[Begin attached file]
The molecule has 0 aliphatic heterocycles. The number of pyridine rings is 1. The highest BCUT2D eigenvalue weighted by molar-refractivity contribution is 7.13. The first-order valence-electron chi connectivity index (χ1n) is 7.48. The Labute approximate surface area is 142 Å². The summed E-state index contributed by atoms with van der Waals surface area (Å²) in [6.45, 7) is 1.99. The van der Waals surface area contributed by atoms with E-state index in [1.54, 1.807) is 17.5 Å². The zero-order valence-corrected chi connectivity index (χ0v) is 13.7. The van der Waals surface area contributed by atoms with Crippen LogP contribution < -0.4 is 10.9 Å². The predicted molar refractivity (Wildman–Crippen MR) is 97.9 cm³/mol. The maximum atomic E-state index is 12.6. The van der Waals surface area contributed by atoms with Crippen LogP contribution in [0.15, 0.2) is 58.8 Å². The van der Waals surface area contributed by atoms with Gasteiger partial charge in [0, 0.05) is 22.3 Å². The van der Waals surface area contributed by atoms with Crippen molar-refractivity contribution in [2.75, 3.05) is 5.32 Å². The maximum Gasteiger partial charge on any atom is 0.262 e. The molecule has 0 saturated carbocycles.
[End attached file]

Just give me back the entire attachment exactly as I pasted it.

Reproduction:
The molecule has 0 aliphatic heterocycles. The number of pyridine rings is 1. The highest BCUT2D eigenvalue weighted by molar-refractivity contribution is 7.13. The first-order valence-electron chi connectivity index (χ1n) is 7.48. The Labute approximate surface area is 142 Å². The summed E-state index contributed by atoms with van der Waals surface area (Å²) in [6.45, 7) is 1.99. The van der Waals surface area contributed by atoms with E-state index in [1.54, 1.807) is 17.5 Å². The zero-order valence-corrected chi connectivity index (χ0v) is 13.7. The van der Waals surface area contributed by atoms with Crippen LogP contribution < -0.4 is 10.9 Å². The predicted molar refractivity (Wildman–Crippen MR) is 97.9 cm³/mol. The maximum atomic E-state index is 12.6. The van der Waals surface area contributed by atoms with Crippen LogP contribution in [0.15, 0.2) is 58.8 Å². The van der Waals surface area contributed by atoms with Gasteiger partial charge in [0, 0.05) is 22.3 Å². The van der Waals surface area contributed by atoms with Crippen molar-refractivity contribution in [2.75, 3.05) is 5.32 Å². The maximum Gasteiger partial charge on any atom is 0.262 e. The molecule has 0 saturated carbocycles.